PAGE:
Many states have shut down all non-essential businesses – but steel manufacturing is definitely essential. It’s already a challenging industry that requires the right mix of inventory for varied applications, and manufacturers are discovering that they may have too much of one type of steel and not enough of another. COVID-19 social distancing guidelines are also making it harder to produce the amount of steel needed.
Production can’t be shut down overnight. With plants going into reduced production to accommodate split shifts and split crews, along with changing market demands, they have to wind down blast furnaces and idle casters. This has to be done safely and gradually.
Dealing with Changing Market Demands
Reduced production can help to keep workers safe and reduce costs in unpredictable times, but it can also make it difficult to keep up with market demands. Automotive and aerospace orders are dropping, but the need for ventilators is increasing. Manufacturers often are holding on to inventory that is valued significantly less than it was just a few months ago and must sell it at almost fire-sale prices to get the cash infusion necessary to keep running.
Right now, they do have to sell as much from their inventory as possible without losing money. They also must replenish their inventory at the leanest levels so that, when demand does pick up again for automotive, aerospace, and oil and gas orders, they can still supply it, as well as meet the possibly increased need for construction steel as interest rates drop and more people purchase homes or renovate.
The Supply Chain Conundrum
On the flip side of construction picking up is the supply chain problem. A lot of materials for construction steel comes from international suppliers. However, even if ships are able to dock, social distancing guidelines may prevent workers from unloading these ships.
This may not apply to the entire steel industry. For those that supply steel for aerospace and defense, these are considered essential businesses. On that side, the government is going to be probably trying to make sure the steel companies can keep producing or force to keep producing because of that.
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Collaborating with Customers to Forecast Demand
Overall, steel manufacturers will need to be more collaborative with customers to understand how their demands are being impacted and what it will mean for the steel company’s inventory. For example, the demand for automobile hoods may be declining, but ventilator orders are increasing. By keeping in touch with customers and knowing what they’ll be producing, steel companies can meet the demand and still thrive, even in a situation like this.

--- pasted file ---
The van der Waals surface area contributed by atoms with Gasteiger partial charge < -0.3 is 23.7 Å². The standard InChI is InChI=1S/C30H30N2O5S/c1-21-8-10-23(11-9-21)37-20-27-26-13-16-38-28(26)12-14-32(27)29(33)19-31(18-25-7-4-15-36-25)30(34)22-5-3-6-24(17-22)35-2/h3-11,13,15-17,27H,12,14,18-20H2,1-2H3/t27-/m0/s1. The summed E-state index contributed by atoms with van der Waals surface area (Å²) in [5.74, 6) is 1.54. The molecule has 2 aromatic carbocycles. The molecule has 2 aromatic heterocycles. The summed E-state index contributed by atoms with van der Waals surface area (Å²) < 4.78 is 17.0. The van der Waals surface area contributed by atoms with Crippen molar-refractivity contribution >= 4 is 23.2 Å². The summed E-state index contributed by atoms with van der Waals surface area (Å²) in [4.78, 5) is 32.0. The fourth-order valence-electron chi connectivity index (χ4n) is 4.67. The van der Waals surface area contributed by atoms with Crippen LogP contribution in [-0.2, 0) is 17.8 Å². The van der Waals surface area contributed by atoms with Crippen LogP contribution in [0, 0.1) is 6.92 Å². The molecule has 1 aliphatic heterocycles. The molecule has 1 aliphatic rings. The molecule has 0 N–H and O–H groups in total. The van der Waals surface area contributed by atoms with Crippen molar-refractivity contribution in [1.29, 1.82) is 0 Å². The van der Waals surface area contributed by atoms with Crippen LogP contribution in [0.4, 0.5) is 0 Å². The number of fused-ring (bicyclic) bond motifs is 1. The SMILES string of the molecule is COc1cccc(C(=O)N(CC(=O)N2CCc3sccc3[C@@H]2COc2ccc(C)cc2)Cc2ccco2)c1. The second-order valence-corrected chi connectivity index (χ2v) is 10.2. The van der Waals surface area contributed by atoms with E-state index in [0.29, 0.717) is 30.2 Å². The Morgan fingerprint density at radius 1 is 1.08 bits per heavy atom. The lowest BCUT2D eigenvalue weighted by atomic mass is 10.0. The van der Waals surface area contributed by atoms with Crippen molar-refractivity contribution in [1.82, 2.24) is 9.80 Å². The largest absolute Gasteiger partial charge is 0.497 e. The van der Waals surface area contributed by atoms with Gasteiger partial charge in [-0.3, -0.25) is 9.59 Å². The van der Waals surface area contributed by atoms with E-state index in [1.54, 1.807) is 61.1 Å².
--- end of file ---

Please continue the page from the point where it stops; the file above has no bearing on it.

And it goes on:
As circumstances change, that pulse of the customer will be key to coming out of COVID-19 shutdowns. Looking to customers will help them understand what demands will look like and what will need to be in stock and available to resume production.
Rethinking Technology and Business Processes to Emerge from COVID-19
One critical piece of being able to balance current and future demand in the steel industry is technology. As manufacturers run with leaner inventories and work around split scheduling, they’ll also be looking for ways they can ramp up once stay at home orders are lifted.
It may seem counterintuitive to look at spending on a technology stack right now, but the solutions available can help create ROI and forecast demand better, resulting in solid numbers to fuel decision making. It’s not necessarily doing what’s necessary to survive; it’s being able to look at how much inventory can be reduced by using the right tools, then translating the inventory reduction into a dollar amount and planning how to transition operations to keep up with demand for a different type of steel. That means being able to optimize procurement, source alternative materials and from alternative suppliers if necessary, handle supply disruptions, engage in inbound and outbound logistics planning, and more.
As the steel industry undergoes this massive shift, Ultra Consultants is available to help. We’ve been working with manufacturers for decades and understand the unique challenges they face and can provide the business process improvement and ERP technology guidance they need to get through these difficult times.